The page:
Spurred by some thoughtful posts from Peter Enns, I’ve been spending a great deal of time thinking through issues that have vexed me from the first moments that I opened my own Bible and read it through, from cover to cover. How should I consider scripture in light of perceived conflicts not just between the Bible and contemporary scientific understandings but also between the Bible and contemporary historical understandings?
We evangelicals often seem to be trapped between low/high and high/low dichotomies. In other words, in one corner are those who seem to have a low view of scripture and a high view of contemporary science and history. They are quick to change or adjust or jettison Biblical interpretations or – at one extreme – even Biblical authority in the face of contradictory scientific or historical evidence. At the other extreme are those who cling to particular Biblical interpretations ferociously no matter what contemporary scientists or historians say.
The primary flash point is obvious: evolution versus young earth creationism or evolution versus the more vague intelligent design. But there are other conflicts as well. Was the Flood a worldwide historical event or localized to a portion of the Middle East? Or did it happen at all? Were Adam and Eve actual historical people? Did the Canaanite conquest proceed as described in the Old Testament or was it a more conventional tribal migration and displacement?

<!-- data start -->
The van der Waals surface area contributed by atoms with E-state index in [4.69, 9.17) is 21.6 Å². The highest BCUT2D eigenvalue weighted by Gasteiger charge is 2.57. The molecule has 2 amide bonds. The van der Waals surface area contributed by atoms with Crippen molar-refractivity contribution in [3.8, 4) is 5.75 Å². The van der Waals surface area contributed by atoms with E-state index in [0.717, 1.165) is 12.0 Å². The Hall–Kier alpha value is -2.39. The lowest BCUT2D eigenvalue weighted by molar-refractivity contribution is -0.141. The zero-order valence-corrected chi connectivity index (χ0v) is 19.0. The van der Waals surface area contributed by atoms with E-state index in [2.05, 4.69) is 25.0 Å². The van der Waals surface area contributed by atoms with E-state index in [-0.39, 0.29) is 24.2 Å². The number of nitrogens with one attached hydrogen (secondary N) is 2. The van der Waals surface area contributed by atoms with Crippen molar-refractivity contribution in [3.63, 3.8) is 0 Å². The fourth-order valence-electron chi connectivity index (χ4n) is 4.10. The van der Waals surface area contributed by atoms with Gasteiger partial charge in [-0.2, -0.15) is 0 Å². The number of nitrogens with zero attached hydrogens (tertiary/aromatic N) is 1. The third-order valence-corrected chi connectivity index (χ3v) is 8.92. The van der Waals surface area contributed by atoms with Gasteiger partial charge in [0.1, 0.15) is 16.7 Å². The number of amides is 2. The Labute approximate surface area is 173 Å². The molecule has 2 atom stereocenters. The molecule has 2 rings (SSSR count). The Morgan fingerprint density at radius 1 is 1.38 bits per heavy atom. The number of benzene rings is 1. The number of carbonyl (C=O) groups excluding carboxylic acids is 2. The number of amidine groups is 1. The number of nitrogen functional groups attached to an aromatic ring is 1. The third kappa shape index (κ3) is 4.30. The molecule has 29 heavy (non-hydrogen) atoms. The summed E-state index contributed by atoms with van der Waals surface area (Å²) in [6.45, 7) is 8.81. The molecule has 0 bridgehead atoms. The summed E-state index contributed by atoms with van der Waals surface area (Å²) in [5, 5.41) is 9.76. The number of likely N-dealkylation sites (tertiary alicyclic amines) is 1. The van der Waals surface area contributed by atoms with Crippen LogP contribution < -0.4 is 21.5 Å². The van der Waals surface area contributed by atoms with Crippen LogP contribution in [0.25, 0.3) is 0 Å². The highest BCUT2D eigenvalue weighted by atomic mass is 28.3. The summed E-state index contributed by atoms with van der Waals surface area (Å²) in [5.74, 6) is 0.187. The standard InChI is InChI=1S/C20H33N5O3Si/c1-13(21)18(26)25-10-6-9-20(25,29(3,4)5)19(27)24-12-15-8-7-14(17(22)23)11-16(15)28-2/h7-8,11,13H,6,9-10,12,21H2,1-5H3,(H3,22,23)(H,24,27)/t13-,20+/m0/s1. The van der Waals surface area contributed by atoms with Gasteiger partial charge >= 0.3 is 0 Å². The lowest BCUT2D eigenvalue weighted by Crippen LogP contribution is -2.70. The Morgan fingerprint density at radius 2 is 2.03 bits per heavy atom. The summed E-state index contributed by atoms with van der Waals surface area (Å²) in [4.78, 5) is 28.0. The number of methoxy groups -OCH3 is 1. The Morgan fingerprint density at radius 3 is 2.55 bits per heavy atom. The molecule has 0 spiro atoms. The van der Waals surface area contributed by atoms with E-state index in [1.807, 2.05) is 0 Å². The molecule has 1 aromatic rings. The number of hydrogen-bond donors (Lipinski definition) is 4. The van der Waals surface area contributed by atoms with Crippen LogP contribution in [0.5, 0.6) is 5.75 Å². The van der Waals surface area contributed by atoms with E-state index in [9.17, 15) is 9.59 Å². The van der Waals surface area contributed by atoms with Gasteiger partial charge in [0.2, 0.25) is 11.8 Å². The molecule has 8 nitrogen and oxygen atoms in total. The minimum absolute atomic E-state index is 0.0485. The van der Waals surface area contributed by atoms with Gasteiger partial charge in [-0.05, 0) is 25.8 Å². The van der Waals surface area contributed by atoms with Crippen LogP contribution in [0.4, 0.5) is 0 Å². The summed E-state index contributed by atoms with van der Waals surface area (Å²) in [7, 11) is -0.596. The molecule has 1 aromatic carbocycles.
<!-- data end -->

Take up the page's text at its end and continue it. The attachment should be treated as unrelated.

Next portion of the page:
I don’t intend to offer answers to these questions (though I have opinions about each), but instead to offer a middle ground framework for dialogue and resolution. Rather than fit within the low/high or high/low framework, I propose something more akin to high/medium – a high view of scripture combined with a view of science and history that recognizes their astounding achievements while still aware of their profound limitations.
Let me propose this framework for thinking through scientific issues: Scientific certainty decreases with complexity, but scientific progress is constantly shifting what is or is not deemed “complex.”
Let’s take an easy example. For the contemporary American, weather is no longer that complex. At this very moment, I can bring up the weather channel in a new tab, enter my zip code, and look at a live weather map that will tell me – with a reasonably high degree of confidence – whether it will rain during the day, how hot it will be, and whether it will rain tomorrow. Not long ago this kind of forecasting was unthinkably difficult.
While weather forecasting is still inexact (as innumerable rained-out picnics can attest), its challenges pale in comparison to understanding climate. Understanding the past, present, and future of global climate is means understanding everything from the impact of greenhouse gases (the scientific/political controversy) but also the sun, oceans, clouds, and any number of additional factors working together to create planetary-scale, constantly-changing weather patterns.
But saying that something is complex is not the same thing as saying its unknowable – just that “knowing” is more difficult. (Incidentally, that’s one reason why so many scientists are unimpressed with the “irreducible complexity” argument of intelligent design; sure something seems impossibly complex now, but how about 10 years from now?)
Within history and archaeology, similar factors are at work. Increase the time gap and the complexity of the question, and you increase the uncertainty. If I want to know who won the Battle of Franklin in 1864 (just down the road from my house), that’s easy enough to discover. But if you want to know why the ancient Mayan civilization collapsed, then that’s a different challenge altogether. Heck, if the question is complex enough (like, say, which candidate voters truly favored in Florida in 2000), it doesn’t even have to be distant in time to be impossible to answer.